Agreement and disagreement are simply two valences of opinion. By definition, whether I mildly, moderately or strongly disagree, I still disagree. Same goes for agreement. Based on our analysis it appears as though most respondents guessed correctly that the 'agree' or 'disagree' options meant some level of agreement/disagreement below 'strong', but that should really be more explicit in the scale. As another consideration, I propose that it would be fairly rare for anyone to have a strong opinion on the majority of items in this scale, which might limit its ability to detect change.
But, there is another reason for skepticism with this scale, that is...
Why I'm not a big fan of the TSK, reason 2: Kinesiophobia is not that well-defined
A phobia, by definition, is an irrational fear. The DSM-IV sets out fairly stringent criteria for diagnosis of a phobia . Notably, not only is the fear and associated extreme anxiety/panic response largely irrational, it is also generally known to be irrational by the sufferer. It's not simply a case of incorrect knowledge or misinterpreted information. People who flee in terror at the sight of a dog, for example, will tell you they realize the fear is irrational, but the response is so automatic that they have a hard time controlling it.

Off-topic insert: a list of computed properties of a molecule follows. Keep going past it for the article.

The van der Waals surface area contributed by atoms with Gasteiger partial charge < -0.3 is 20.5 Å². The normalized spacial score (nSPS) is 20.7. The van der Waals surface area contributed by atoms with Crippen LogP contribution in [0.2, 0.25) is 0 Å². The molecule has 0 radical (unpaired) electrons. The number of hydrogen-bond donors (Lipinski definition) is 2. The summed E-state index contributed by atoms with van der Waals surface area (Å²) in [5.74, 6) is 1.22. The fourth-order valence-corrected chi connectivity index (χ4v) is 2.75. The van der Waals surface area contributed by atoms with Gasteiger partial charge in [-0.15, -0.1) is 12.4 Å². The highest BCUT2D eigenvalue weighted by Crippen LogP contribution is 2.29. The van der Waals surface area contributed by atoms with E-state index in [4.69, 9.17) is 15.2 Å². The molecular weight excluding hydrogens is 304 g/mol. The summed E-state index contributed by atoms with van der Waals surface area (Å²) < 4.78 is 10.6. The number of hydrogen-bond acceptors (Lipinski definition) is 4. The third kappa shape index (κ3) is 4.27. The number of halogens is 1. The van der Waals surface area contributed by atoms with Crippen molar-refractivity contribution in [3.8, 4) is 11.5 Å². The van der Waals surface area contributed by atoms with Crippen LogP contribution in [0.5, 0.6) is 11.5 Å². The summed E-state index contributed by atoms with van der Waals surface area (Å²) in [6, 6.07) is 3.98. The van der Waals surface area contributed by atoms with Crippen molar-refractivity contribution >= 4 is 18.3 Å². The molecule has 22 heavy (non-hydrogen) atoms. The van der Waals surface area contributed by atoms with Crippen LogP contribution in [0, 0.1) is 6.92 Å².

In reviewing the items on the TSK, I'm not convinced that they are all inherently irrational. In fact, a statement such as 'pain lets me know when to stop exercising so I don't hurt myself' would probably be quite a rational belief in a lot of conditions including chronic low back pain for which the scale was originally intended. While this may seem a bit nitpicky, I do believe it's a relevant issue considering the majority of people who would use this scale are not psychologists and might not realize that kinesiophobia is not a diagnosable condition. It's just a word.